Virgin Orbit's Rocket-Launching Plane 'Cosmic Girl' Comes Home to Long Beach

Virgin Orbit's Cosmic Girl
"Cosmic Girl," a 747-400 aircraft is being modified to launch rockets into space for Virgin Orbital. Here, the aircraft arrives in Long Beach, where the company is headquartered. (Image credit: Virgin Orbit)

LONG BEACH, Calif. — A Boeing 747-400 aircraft that previously flew passengers for Virgin airlines is one step closer to serving as a mobile rocket-launching platform. 

Yesterday (July 31), the spaceflight company Virgin Orbit flew the commercial aircraft — named Cosmic Girl — to Long Beach, home to the company's headquarters. There, work will begin to outfit the aircraft with the external equipment to carry one of Virgin Orbit's LauncherOne rockets and launch it into space from an altitude of 35,000 feet (10,700 meters). 

"This is like the first piece of the puzzle," Lt. Col. Kelly Latimer, a pilot for Virgin Orbit, told yesterday at a welcome event for Cosmic Girl. [Virgin Galactic's LauncherOne Rocket in Photos]

Virgin Orbit has spent more than a year inspecting and modifying the 747-400, stripping nearly 70,000 lbs. (31,750 kilograms) of unnecessary weight from the interior of the plane and adding electrical systems that will ultimately support the addition of a rocket mount (called a pylon) to one of Cosmic Girl's wings. 

"In the last 16 months, our team has focused down and in, and done an incredible job with a broad team of experts and industry partners, to make this modification," Dan Hart, CEO of Virgin Orbit, said at the event in Long Beach. "It's been a huge, monumental activity."

The Federal Aviation Administration (FAA) issued Cosmic Girl an Experimental Airworthiness Certificate, which means the plane is approved to start making test flights, company representatives said in a statement.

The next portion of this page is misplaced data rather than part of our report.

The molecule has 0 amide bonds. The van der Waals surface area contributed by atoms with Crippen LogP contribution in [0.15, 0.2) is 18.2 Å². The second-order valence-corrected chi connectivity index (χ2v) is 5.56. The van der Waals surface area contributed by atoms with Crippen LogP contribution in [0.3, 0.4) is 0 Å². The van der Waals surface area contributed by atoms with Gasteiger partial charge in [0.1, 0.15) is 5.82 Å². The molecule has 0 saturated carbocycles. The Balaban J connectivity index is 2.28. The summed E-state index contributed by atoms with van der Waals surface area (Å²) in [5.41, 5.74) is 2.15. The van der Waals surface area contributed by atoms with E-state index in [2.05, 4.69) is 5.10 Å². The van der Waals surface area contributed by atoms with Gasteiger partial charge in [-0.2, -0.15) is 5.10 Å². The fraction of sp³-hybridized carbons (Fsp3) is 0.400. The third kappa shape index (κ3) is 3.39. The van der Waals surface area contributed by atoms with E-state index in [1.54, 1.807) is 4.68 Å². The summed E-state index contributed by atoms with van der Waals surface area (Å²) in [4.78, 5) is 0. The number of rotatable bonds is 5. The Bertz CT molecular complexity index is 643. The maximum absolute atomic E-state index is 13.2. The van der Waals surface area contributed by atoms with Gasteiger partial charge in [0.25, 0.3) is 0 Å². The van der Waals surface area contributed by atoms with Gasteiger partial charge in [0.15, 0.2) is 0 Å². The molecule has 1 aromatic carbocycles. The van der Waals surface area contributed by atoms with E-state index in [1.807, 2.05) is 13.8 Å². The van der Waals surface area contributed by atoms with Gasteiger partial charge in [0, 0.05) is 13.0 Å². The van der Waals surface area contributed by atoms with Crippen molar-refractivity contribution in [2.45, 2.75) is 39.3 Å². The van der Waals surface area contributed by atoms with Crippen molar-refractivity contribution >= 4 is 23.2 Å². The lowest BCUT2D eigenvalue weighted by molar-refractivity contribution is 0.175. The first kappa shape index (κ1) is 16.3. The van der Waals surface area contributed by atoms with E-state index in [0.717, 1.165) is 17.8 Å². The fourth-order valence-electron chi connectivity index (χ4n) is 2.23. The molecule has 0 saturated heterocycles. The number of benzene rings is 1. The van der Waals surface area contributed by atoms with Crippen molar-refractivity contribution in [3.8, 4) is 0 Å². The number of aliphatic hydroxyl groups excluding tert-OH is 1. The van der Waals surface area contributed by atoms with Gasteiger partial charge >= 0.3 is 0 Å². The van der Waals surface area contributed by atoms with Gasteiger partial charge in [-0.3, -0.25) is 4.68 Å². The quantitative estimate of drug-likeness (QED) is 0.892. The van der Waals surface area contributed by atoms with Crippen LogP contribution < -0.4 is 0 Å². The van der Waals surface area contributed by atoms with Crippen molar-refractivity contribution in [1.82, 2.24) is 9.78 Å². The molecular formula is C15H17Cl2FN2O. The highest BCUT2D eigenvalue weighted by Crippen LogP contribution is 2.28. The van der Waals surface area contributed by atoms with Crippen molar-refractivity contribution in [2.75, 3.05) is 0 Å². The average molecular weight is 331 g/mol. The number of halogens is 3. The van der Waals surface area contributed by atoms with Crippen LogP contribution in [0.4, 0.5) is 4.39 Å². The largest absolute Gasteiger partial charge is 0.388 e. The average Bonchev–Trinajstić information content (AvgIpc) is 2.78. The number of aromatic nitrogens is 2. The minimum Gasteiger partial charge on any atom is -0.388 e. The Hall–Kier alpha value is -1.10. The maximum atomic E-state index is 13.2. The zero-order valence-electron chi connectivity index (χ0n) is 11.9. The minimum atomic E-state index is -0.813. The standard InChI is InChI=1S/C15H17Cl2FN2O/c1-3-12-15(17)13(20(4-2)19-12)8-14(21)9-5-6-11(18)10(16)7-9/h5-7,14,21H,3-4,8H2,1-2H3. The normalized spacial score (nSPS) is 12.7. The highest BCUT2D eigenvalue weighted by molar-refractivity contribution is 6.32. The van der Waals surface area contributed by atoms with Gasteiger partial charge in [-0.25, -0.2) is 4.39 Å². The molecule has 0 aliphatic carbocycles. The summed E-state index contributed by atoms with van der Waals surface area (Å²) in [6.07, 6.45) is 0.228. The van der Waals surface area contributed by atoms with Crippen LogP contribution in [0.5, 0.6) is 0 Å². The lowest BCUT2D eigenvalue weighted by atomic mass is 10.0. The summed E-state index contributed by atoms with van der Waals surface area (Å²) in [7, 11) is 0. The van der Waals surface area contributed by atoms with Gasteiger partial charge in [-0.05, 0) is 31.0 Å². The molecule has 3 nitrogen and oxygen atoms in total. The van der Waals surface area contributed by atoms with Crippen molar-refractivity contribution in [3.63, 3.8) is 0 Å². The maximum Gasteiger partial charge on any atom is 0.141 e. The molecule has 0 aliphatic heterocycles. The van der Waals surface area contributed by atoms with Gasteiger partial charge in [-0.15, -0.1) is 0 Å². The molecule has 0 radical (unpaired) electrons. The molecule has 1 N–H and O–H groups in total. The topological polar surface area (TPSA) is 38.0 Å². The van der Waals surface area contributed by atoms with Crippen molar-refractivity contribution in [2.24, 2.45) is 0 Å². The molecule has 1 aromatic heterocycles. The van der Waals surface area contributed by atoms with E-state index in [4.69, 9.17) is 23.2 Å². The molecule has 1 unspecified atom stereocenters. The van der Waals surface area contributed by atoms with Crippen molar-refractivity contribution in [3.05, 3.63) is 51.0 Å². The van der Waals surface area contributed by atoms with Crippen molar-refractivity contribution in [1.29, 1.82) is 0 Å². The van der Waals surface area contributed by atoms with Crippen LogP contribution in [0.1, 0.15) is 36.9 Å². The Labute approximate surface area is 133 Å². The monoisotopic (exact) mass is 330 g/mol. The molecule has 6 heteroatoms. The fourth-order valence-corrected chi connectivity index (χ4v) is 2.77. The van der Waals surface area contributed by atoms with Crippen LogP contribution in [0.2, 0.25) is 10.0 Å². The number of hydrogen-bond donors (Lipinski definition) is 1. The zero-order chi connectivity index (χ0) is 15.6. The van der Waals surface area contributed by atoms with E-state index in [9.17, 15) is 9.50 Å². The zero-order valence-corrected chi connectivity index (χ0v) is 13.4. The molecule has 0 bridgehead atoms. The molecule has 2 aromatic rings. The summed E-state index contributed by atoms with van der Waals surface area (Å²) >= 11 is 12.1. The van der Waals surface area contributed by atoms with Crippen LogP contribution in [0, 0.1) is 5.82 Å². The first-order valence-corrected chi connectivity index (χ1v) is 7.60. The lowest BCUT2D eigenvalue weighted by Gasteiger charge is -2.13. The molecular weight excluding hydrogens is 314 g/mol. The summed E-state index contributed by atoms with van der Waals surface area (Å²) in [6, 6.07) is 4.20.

Inside Cosmic Girl's cockpit: (l to r) Virgin Oribt CEO Dan Hart, Virgin Orbit pilot Kelly Latimer, and Long Beach Mayor Robert Garcia. (Image credit: Virgin Orbit)

A challenging flight

"When we put the pylon and rocket on, this will probably be the most challenging flight test that I've gotten to do," said Latimer, who flew Cosmic Girl from the desert city of Mojave, California to Long Beach. "This'll be something that is so much more new and different than ever has been done before." 

Latimer worked previously as a test pilot for NASA's Armstrong Flight Research Center, where she "conducted experimental flight test and test support" in vehicles including the 747SP (smaller than the 747-400) and the 747-100 that was used to carry NASA's space shuttle orbiters around the country. She has also flown T-38s, C-17s, BE200s and T-34s. 

Latimer said that multiple factors will make the modified Cosmic Girl a challenging vehicle to fly, including the "size and weight of the rocket on the wing," the fact that said rocket will be full of explosive rocket fuel, and the fact that the nose of the aircraft will have to be tilted to a rather extreme angle in order to set the rocket on an upward path toward space.